Getty Images Apolo Ohno, Kim Dong-Sung

In 1988, South Korea hosted its first Olympics in Seoul. The host nation claimed 33 medals -- still its highest mark in one Games -- showing off its athletic prowess to the world. South Korea has won at least 21 medals in every Summer Olympics since.

In 1988, South Korea had zero Winter Olympics medals. Not just that year -- ever. But that would soon change. The 1992 Winter Olympics in Albertville, France, introduced short-track speedskating to the Games. South Korea won three medals -- two gold -- that year and hasn't looked back. Its 42 short-track medals lead all nations, with China a distant second at 30.

That number would be even higher if it were not for the efforts of one particular individual: Apolo Anton Ohno. With eight medals in three Olympics from 2002-2010, Ohno is tied for the most medals ever in short track.

And he knows how wild the scene is going to be in PyeongChang.

"I think the short-track event is going to be the 'hot ticket' out of the entire Olympic Games," Ohno says. "I've always thought it would be. It should be. Obviously, hockey and figure skating are wildly popular. Skiing is incredible. But short track to Korea is their pride and joy. They've won the most medals, they're so incredibly dominant and I can't wait to commentate on it. I think the energy inside that arena is going to be absolutely incredible."

Ohno has had a complicated history with South Korea. He was raised by a single Japanese-born father and was greatly influenced by Asian culture as a youth. However, Ohno became Public Enemy No. 1 in South Korea after winning gold in the 1,500 meters at the 2002 Olympics. Ohno, in second place on the final lap, attempted to pass leader Kim Dong-Sung of South Korea. Dong-Sung drifted to the inside, Ohno threw up his hands and Dong-Sung was disqualified for impeding. The South Korean team appealed to the IOC, to no avail.

In a very 2002 moment, the USOC servers actually had to be shut down due to more than 16,000 angry emails from South Koreans.

That summer, when South Korea played the United States in the group stage at the World Cup in Daegu (South Korea and Japan were co-host nations), South Koreans players celebrated a goal by mocking Ohno's theatrics on the rink.

Ohno skipped a 2003 World Cup race in South Korea due to concerns for his safety. He did go to Seoul in 2005 and was met at the airport by 100 police officers in riot gear.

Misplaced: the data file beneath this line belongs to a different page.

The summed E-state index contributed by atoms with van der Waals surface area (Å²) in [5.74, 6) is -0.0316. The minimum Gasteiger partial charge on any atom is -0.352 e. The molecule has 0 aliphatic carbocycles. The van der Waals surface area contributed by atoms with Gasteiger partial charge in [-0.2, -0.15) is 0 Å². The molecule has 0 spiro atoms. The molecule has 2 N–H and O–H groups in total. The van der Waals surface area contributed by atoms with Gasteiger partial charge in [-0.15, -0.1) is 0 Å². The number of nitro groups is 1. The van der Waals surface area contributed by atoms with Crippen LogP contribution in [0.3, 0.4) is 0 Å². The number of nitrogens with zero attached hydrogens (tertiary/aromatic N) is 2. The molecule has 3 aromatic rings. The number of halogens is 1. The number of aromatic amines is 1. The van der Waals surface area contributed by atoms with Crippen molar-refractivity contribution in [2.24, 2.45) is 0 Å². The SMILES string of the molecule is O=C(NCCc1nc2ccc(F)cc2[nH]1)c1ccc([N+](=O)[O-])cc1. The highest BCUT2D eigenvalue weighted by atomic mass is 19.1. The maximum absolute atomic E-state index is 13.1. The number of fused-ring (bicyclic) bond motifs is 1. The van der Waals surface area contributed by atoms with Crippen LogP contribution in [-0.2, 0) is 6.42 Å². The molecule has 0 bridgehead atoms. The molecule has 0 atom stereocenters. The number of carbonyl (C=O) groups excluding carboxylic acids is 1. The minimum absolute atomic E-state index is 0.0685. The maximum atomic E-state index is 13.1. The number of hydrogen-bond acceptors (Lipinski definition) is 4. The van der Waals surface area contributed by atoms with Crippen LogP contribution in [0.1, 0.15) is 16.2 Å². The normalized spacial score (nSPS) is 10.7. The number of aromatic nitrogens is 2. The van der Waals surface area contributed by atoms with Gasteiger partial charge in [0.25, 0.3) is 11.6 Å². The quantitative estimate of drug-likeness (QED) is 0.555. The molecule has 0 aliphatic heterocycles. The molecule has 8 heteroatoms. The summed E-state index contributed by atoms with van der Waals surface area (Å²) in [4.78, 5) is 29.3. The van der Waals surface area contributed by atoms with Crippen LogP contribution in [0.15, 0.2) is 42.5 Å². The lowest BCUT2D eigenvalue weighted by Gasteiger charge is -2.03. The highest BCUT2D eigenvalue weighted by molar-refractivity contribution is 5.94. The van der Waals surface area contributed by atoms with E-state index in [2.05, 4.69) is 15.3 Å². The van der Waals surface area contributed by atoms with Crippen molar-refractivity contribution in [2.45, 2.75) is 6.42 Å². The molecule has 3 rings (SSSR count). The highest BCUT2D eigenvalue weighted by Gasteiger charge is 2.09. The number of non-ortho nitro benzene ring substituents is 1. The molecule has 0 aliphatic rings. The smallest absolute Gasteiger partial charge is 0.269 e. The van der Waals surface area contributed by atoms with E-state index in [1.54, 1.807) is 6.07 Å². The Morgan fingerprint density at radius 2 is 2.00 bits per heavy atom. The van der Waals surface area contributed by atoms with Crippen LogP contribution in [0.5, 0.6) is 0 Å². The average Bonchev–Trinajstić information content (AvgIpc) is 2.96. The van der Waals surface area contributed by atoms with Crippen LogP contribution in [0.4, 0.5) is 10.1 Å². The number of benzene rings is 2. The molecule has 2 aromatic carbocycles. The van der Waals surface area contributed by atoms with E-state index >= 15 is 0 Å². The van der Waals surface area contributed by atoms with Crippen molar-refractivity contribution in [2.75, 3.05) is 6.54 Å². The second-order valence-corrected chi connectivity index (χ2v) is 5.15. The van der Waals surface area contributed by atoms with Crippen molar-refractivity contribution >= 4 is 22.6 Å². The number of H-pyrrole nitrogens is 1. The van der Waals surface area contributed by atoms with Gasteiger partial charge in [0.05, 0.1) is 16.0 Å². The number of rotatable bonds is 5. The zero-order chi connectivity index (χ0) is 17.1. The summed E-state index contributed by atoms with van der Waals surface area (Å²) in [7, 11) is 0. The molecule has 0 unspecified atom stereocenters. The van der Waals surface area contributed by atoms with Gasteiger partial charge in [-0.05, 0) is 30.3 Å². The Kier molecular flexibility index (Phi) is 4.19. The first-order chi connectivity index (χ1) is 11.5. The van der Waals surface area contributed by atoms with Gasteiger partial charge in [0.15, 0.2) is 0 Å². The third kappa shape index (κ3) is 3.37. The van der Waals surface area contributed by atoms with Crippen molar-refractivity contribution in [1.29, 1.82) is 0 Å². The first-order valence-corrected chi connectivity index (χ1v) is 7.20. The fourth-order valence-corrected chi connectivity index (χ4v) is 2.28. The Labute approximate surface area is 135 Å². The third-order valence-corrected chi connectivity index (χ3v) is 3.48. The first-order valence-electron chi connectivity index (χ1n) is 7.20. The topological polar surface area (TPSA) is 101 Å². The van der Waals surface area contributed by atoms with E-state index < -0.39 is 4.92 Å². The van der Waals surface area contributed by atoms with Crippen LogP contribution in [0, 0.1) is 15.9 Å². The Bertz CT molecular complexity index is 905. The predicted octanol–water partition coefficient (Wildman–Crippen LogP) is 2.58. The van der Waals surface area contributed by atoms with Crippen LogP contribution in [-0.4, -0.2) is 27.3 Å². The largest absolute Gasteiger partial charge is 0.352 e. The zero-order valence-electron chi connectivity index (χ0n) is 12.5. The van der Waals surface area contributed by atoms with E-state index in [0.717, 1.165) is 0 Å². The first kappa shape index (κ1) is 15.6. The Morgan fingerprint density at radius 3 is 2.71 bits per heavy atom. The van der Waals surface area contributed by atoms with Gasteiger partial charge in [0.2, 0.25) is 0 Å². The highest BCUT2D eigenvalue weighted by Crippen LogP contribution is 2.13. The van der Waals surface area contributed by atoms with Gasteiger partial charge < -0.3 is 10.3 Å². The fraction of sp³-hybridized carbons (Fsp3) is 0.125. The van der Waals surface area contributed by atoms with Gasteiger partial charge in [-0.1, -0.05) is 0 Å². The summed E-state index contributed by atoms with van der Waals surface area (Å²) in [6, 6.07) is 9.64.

"It was just some people manifesting this image of me and anti-American sentiment," Ohno said in the lead-up to the 2006 Olympics in Torino. "I was really bothered by it. I grew up around Asian cultures. I have a lot of friends who are Korean. I couldn't understand it.'"

Just this past summer, Ohno told The Salt Lake Tribune, "I was the second-most hated person in Korea. Second. No. 1 was Osama Bin Laden. That's not a joke."

For the most part, the air was cleared at the 2006 Games. Ohno's fellow competitors made sure to praise his character, making him a competitive rival, but not a political one. In 2007, Ohno spent time training in South Korea, helping him stablize his relationship overseas. He is still sometimes referred to as "The King of Fouls," and as recently as 2010, a Korean company was selling Ohno toilet paper. But Ohno has mostly subdued the 2002 turmoil.  

"I've had Korean coaches and Chinese coaches," Ohno says. "I went and lived in Korea, trained, ate, slept and studied exactly like the Korean athletes did. I have a lot of business partners in Korea. I love Korean people and food.

"But I can definitely tell you that there was a time where it was very different for me."

South Koreans will be paying top dollar to see their heroes compete at home on the grandest stage for the first time. And it won't just be the South Koreans who get celebrity treatments. While Americans may only focus on short-track speedskaters every four years, the South Koreans know the sport's stars. Ohno can attest to his treatment in 2007.

"It was like I literally was Brad Pitt walking down the street," Ohno says of appearing in South Korea during his peak. "It was insane -- people waiting in the airport, people waiting in the hotel for hours, waiting overnight."

Unlike any South Korean skater, Ohno has already experienced competing in front of his own flag, doing so in Salt Lake City in 2002.